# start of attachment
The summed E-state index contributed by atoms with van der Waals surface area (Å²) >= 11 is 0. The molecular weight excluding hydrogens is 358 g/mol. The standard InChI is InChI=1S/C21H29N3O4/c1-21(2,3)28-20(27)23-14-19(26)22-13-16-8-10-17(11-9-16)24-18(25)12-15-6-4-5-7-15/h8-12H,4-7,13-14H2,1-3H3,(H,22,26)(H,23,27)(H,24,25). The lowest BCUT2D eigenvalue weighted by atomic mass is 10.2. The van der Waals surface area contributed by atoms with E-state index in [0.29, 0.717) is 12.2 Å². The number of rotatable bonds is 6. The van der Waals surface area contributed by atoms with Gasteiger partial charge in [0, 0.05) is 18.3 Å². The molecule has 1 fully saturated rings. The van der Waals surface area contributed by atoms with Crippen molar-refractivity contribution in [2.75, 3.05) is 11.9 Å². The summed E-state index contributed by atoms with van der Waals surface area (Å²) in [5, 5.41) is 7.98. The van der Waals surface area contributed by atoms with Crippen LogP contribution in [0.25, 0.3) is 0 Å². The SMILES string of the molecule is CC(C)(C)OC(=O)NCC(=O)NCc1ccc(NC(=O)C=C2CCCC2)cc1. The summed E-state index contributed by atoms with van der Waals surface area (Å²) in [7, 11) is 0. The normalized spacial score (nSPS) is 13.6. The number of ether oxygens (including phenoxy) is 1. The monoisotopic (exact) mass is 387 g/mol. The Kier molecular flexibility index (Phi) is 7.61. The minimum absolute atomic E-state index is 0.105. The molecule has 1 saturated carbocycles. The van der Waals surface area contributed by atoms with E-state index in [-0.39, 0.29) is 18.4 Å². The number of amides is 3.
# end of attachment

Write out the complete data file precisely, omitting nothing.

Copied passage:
The summed E-state index contributed by atoms with van der Waals surface area (Å²) >= 11 is 0. The molecular weight excluding hydrogens is 358 g/mol. The standard InChI is InChI=1S/C21H29N3O4/c1-21(2,3)28-20(27)23-14-19(26)22-13-16-8-10-17(11-9-16)24-18(25)12-15-6-4-5-7-15/h8-12H,4-7,13-14H2,1-3H3,(H,22,26)(H,23,27)(H,24,25). The lowest BCUT2D eigenvalue weighted by atomic mass is 10.2. The van der Waals surface area contributed by atoms with E-state index in [0.29, 0.717) is 12.2 Å². The number of rotatable bonds is 6. The van der Waals surface area contributed by atoms with Gasteiger partial charge in [0, 0.05) is 18.3 Å². The molecule has 1 fully saturated rings. The van der Waals surface area contributed by atoms with Crippen molar-refractivity contribution in [2.75, 3.05) is 11.9 Å². The summed E-state index contributed by atoms with van der Waals surface area (Å²) in [5, 5.41) is 7.98. The van der Waals surface area contributed by atoms with Crippen LogP contribution in [0.25, 0.3) is 0 Å². The SMILES string of the molecule is CC(C)(C)OC(=O)NCC(=O)NCc1ccc(NC(=O)C=C2CCCC2)cc1. The summed E-state index contributed by atoms with van der Waals surface area (Å²) in [7, 11) is 0. The normalized spacial score (nSPS) is 13.6. The number of ether oxygens (including phenoxy) is 1. The monoisotopic (exact) mass is 387 g/mol. The Kier molecular flexibility index (Phi) is 7.61. The minimum absolute atomic E-state index is 0.105. The molecule has 1 saturated carbocycles. The van der Waals surface area contributed by atoms with E-state index in [-0.39, 0.29) is 18.4 Å². The number of amides is 3.